The question in our title was crushingly answered in the negative in the Kitzmiller case, after the advocates of Intelligent Design (ID) testified under oath. We wrote about it here: Kitzmiller v. Dover: Is ID Science? We will briefly quote a portion of Judge Jone’s opinion:
We find that ID fails on three different levels, any one of which is sufficient to preclude a determination that ID is science. They are:
(1) ID violates the centuries-old ground rules of science by invoking and permitting supernatural causation; (2) the argument of irreducible complexity, central to ID, employs the same flawed and illogical contrived dualism that doomed creation science in the 1980′s; and (3) ID’s negative attacks on evolution have been refuted by the scientific community.
Judge Jones goes into considerable detail, all of which is quoted in our earlier post. But the fiction that ID is science continues to be proclaimed by the neo-theocrats at the Discovery Institute‘s creationist public relations and lobbying operation, the Center for Science and Culture (a/k/a the Discoveroids, a/k/a the cdesign proponentsists).
We see this in their latest post — So, If “Psychology Isn’t Science”…. It’s by Bruce Chapman, whom we affectionately call “Chappy.” He’s the founder and president of the Discovery Institute. Chappy’s position makes him Lord High Keeper of the Discoveroids’ Wedge strategy, and the ultimate leader of all Discoveroids. Chappy says, with bold font added by us:
Every so often an article appears taking psychologists to task for claiming the purple mantle of “science.” As Alex B. Berezow explains in the Los Angeles Times, in the latest of such articles, the rules of science are strict.
“Psychology isn’t science,” he contends, “because psychology often does not meet the five basic requirements for a field to be considered scientifically rigorous: clearly defined terminology, quantifiability, highly controlled experimental conditions, reproducibility and, finally, predictability and testability.”
That’s interesting, and it’s not a bad description of the requirements of laboratory science, but it doesn’t define science. In fact, the article Chappy’s talking about doesn’t present it as a definition of science — it’s about “rigor,” which can be present in varying degrees. In fact, far from being a definition of science, the article’s really about some faculty rivalries, and it says:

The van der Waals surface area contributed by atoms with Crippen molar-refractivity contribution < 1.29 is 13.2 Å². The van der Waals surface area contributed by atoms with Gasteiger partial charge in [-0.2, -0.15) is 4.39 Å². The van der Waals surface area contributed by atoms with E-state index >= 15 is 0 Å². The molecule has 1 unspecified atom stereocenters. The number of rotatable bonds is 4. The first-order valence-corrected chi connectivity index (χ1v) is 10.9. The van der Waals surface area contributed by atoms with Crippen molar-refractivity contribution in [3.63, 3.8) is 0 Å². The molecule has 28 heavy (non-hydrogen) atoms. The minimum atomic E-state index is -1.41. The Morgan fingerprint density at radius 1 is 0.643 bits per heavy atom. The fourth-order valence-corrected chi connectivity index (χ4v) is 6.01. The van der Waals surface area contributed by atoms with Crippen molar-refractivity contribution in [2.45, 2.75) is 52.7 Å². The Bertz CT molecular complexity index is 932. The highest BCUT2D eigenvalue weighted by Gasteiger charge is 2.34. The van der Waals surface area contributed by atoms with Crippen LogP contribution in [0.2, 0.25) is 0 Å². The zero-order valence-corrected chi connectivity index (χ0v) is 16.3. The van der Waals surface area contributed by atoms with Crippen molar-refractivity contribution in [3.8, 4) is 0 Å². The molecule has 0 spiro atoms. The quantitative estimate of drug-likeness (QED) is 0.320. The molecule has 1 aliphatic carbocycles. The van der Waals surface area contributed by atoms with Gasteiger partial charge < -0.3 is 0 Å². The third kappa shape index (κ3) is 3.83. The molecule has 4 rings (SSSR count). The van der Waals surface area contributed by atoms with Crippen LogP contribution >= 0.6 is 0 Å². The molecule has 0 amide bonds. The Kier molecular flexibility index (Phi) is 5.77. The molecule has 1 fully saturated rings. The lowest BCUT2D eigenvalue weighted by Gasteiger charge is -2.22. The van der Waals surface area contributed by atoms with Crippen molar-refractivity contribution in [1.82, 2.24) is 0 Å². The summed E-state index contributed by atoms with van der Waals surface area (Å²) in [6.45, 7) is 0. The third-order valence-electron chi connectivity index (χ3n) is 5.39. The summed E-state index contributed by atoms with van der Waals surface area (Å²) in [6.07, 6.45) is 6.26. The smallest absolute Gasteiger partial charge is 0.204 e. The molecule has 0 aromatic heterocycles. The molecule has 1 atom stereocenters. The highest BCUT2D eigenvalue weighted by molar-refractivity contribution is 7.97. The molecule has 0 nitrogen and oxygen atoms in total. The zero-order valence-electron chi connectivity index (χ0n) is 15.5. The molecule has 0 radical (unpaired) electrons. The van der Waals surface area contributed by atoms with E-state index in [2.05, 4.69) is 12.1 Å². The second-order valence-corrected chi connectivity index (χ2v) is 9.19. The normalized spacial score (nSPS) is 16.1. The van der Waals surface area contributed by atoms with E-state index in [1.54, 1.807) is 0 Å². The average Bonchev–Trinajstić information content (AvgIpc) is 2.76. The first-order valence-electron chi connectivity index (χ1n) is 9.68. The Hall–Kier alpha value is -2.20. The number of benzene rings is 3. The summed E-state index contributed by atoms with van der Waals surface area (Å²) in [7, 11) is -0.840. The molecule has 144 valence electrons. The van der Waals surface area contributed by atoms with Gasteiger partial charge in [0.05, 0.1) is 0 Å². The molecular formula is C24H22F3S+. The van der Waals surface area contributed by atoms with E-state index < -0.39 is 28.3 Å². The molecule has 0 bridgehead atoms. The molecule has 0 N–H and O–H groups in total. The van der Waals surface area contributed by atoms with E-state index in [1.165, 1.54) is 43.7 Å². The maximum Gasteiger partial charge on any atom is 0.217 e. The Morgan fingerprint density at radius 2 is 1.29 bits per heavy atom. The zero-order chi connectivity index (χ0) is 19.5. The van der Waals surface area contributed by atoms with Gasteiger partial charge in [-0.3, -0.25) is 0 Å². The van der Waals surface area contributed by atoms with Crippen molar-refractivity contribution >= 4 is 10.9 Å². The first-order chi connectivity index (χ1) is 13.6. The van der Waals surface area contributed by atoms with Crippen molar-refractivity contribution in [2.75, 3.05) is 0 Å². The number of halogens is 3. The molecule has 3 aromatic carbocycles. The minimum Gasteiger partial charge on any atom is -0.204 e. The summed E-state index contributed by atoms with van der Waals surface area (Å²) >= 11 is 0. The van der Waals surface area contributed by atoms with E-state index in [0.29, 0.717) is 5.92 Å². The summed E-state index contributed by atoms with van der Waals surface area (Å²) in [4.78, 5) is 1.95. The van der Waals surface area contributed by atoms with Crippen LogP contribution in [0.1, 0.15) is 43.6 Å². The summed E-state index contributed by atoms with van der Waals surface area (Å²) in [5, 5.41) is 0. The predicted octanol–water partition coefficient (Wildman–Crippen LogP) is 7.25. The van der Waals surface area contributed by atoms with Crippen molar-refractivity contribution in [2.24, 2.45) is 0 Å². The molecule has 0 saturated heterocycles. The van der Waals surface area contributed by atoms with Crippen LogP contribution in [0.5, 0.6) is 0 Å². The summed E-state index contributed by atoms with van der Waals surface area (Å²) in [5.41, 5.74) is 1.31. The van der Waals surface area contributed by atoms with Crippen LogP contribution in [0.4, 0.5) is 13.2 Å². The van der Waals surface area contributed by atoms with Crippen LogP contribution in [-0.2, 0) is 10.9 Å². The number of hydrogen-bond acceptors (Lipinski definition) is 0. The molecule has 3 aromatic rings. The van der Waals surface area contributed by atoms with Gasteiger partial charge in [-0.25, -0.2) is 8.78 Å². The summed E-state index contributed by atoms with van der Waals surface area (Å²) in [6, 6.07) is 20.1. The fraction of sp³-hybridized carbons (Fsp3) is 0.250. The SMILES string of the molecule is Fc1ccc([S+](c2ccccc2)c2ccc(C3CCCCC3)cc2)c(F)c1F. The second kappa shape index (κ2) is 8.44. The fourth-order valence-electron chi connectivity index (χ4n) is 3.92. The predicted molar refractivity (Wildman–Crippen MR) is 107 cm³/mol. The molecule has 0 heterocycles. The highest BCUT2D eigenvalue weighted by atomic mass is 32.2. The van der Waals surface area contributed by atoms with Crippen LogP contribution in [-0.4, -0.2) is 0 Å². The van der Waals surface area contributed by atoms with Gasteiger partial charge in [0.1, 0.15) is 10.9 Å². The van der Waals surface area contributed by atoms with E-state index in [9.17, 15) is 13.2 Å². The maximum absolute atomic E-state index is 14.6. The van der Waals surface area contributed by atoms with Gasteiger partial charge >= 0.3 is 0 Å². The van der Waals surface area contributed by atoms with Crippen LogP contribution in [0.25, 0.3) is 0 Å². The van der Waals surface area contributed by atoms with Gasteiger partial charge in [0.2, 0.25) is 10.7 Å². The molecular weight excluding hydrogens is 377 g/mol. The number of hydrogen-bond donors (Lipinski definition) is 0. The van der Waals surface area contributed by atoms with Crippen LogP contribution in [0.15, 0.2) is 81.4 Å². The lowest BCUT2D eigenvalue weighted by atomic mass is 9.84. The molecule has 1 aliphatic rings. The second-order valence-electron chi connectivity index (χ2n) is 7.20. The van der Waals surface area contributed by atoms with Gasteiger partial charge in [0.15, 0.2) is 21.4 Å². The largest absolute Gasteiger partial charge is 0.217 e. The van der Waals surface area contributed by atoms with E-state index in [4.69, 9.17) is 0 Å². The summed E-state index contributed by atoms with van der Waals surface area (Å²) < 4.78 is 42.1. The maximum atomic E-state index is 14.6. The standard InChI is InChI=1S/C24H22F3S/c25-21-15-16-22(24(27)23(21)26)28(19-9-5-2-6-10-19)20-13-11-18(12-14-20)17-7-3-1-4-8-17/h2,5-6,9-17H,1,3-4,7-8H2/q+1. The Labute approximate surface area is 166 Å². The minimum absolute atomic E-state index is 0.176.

There has long been snobbery in the sciences, with the ‘hard’ ones (physics, chemistry, biology) considering themselves to be more legitimate than the ‘soft’ ones (psychology, sociology).
That’s not much of an authoritative source, but it’s good enough for Chappy. He then asks:
Are those, in fact, the agreed requirements of science?
Shouldn’t Chappy know that? It doesn’t take much Googling around to find some workable definitions: See these provided by the National Academy of Sciences: Definitions of Evolutionary Terms. They define “science” as:
The use of evidence to construct testable explanations and predictions of natural phenomena, as well as the knowledge generated through this process.
That sounds better than what Chappy found in the newspaper. Anyway, having found a definition he likes, which isn’t much of a definition, he continues:
Sometimes one sees them [the newspaper's five requirements] applied in similar fashion to intelligent design. But, strangely, they don’t seem to get applied to evolutionary biology, and specifically to neo-Darwinism.
Maybe that’s because the status of the theory of evolution isn’t in question in legitimate scientific circles. Anyway, we know where Chappy’s going with this, but let’s watch him get there:
In that field ["neo-Darwinism"], terms’ definitions often change depending on the audience (“evolution” itself being an example). Quantifiability? (How?) Highly controlled experimental conditions? (You’ve got to be kidding.) Reproducibility? (Name one.) And, “finally, predictability and testability.” You can get a lot of hand waving over this topic, but no precision.
Observe, dear reader, that Chappy doesn’t even try to claim that ID meets any of those five requirements for scientific rigor. As for evolutionary biology, given the nature of the science it does just fine where the data permits (for quantifiability, see Mouse to Elephant in 24 Million Generations). What about predictability? No problem (see The Lessons of Tiktaalik).
So while Chappy is relying on an article in the Los Angeles Times to claim that evolution isn’t science (while ignoring the screamingly obvious shortcomings of ID), we’ll continue to rely on well-established criteria, according to which we have nothing to worry about. Chappy, however, has a lot to worry about — by any definition.
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